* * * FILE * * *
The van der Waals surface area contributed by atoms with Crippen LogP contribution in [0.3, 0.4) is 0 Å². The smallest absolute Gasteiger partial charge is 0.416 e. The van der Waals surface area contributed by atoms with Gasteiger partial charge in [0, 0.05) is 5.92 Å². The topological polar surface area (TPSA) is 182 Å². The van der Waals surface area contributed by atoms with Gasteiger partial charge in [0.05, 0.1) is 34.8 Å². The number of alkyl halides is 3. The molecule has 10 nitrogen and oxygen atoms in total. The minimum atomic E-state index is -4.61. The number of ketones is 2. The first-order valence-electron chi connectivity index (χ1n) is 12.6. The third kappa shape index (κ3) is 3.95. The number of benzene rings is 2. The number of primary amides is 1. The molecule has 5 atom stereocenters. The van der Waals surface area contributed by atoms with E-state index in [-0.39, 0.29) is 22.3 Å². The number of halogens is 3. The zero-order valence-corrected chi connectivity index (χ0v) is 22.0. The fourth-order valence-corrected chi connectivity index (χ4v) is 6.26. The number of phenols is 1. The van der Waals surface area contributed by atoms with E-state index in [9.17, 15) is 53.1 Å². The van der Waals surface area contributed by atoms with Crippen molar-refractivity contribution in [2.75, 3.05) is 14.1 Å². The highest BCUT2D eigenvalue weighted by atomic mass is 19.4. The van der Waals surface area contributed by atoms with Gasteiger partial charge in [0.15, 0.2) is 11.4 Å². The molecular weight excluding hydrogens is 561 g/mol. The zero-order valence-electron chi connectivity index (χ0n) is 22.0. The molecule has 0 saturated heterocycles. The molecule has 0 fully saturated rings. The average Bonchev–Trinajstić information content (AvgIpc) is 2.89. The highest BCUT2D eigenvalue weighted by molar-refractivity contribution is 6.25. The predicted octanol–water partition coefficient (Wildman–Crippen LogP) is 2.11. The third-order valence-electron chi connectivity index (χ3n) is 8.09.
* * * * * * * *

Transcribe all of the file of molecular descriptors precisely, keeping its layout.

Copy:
The van der Waals surface area contributed by atoms with Crippen LogP contribution in [0.3, 0.4) is 0 Å². The smallest absolute Gasteiger partial charge is 0.416 e. The van der Waals surface area contributed by atoms with Gasteiger partial charge in [0, 0.05) is 5.92 Å². The topological polar surface area (TPSA) is 182 Å². The van der Waals surface area contributed by atoms with Gasteiger partial charge in [0.05, 0.1) is 34.8 Å². The number of alkyl halides is 3. The molecule has 10 nitrogen and oxygen atoms in total. The minimum atomic E-state index is -4.61. The number of ketones is 2. The first-order valence-electron chi connectivity index (χ1n) is 12.6. The third kappa shape index (κ3) is 3.95. The number of benzene rings is 2. The number of primary amides is 1. The molecule has 5 atom stereocenters. The van der Waals surface area contributed by atoms with E-state index in [-0.39, 0.29) is 22.3 Å². The number of halogens is 3. The zero-order valence-corrected chi connectivity index (χ0v) is 22.0. The fourth-order valence-corrected chi connectivity index (χ4v) is 6.26. The number of phenols is 1. The van der Waals surface area contributed by atoms with E-state index in [9.17, 15) is 53.1 Å². The van der Waals surface area contributed by atoms with Crippen molar-refractivity contribution in [2.75, 3.05) is 14.1 Å². The highest BCUT2D eigenvalue weighted by atomic mass is 19.4. The van der Waals surface area contributed by atoms with Gasteiger partial charge in [0.15, 0.2) is 11.4 Å². The molecular weight excluding hydrogens is 561 g/mol. The zero-order valence-electron chi connectivity index (χ0n) is 22.0. The molecule has 0 saturated heterocycles. The molecule has 0 fully saturated rings. The average Bonchev–Trinajstić information content (AvgIpc) is 2.89. The highest BCUT2D eigenvalue weighted by molar-refractivity contribution is 6.25. The predicted octanol–water partition coefficient (Wildman–Crippen LogP) is 2.11. The third-order valence-electron chi connectivity index (χ3n) is 8.09.